Information Communication Technology – ICT – in Kenya

Kenya is one of Africa’s largest economies with a GDP of $32 billion (Sb2.5 trillion) and an average five per cent economic growth rate in the past five years. ICT contribute significantly to to this growth.

 The number of Kenyans using new forms of communication has increased rapidly in recent years, with mobile telephony providing the biggest gauge of penetration of new technologies. Ownership of mobile phones has risen from just 40,000 in 2000 to nearly 20 million. Although phenomenal, the mobile sector still has room for growth has just 34 per cent of the population has access to mobile phone services. The percentage of Kenyans using mobile phones is set to rise to 70 percent in the next five years.

Another sector set to experience exponential growth is the Internet, which is expected to grow to nearly 10 million in the next five years. In 2009, the Communications Com-mission of Kenya (CCK), which regulates telecommunications, radio communications, postal and wireless services, got an even more prominent role as the industry shifts to a more converged and digital role. So far, CCK has given GSM licenses to four major telecommunication operators-Safaricom, Zain, Essar and Telkom Kenya.

Two other mobile licensees, Essay Kenya and Telkom Kenya, started operating in 2008.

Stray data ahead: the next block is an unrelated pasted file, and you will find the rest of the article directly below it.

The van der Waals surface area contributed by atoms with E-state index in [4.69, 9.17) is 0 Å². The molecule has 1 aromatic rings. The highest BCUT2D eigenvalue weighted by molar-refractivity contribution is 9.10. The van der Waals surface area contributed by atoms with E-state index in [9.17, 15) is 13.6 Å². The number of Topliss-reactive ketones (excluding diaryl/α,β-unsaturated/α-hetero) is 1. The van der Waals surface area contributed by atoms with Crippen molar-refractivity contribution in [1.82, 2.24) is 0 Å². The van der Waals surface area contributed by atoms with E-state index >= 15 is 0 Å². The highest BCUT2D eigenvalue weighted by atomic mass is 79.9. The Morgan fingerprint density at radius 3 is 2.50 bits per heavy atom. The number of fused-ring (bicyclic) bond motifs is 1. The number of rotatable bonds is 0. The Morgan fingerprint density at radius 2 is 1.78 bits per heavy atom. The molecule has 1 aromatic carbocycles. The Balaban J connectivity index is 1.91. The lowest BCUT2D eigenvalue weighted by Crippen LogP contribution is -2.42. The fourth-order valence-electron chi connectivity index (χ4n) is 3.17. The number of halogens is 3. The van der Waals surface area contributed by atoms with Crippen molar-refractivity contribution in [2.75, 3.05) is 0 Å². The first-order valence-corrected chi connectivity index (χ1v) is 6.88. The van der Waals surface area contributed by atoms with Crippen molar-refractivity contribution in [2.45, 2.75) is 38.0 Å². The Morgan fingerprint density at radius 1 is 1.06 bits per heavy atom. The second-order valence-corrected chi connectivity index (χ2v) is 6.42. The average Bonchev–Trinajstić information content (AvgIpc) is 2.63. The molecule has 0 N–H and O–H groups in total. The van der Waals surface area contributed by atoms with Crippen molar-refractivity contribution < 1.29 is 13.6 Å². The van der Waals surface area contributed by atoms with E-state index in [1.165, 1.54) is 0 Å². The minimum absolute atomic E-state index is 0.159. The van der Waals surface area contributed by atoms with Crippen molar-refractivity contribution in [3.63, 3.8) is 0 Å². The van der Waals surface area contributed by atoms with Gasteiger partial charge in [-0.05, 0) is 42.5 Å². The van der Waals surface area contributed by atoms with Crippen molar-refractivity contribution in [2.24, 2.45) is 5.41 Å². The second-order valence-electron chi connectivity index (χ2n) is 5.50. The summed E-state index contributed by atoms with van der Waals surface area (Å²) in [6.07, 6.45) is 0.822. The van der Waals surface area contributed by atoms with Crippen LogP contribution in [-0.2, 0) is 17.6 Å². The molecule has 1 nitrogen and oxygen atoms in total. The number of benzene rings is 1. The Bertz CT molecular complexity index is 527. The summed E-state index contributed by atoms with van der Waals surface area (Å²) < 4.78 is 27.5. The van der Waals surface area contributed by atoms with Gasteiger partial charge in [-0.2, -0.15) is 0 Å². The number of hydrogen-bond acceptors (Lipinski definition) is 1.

The advent of better international connectivity is going to be beneficial to Kenya’s telecoms market and the Internet in particular. It will also see the growth of new industries such as Business Process Outsourcing (IWO), software development and application development.

Fibre connectivity has the added benefit of placing Kenya in a prime position to take a share of international offshore outsourcing business. This will provide significant opportunities for economic growth in line with the country’s Vision 2030, which aims at making the nation a new industrialising; middle-income country providing quality life for citizen.

The key driver for BPO is the quality of communication services, including the Internet. The BPO plan for Vision 2030 is for Kenya to become one of the top three investment destinations in Africa. Fibre optic connectivity is a key component of this. Kenya’s communication sector is ready to move — and is already moving — into the digital age. New technologies are shaping the economy and changing the way people work, spend their leisure time, access information and communicate.

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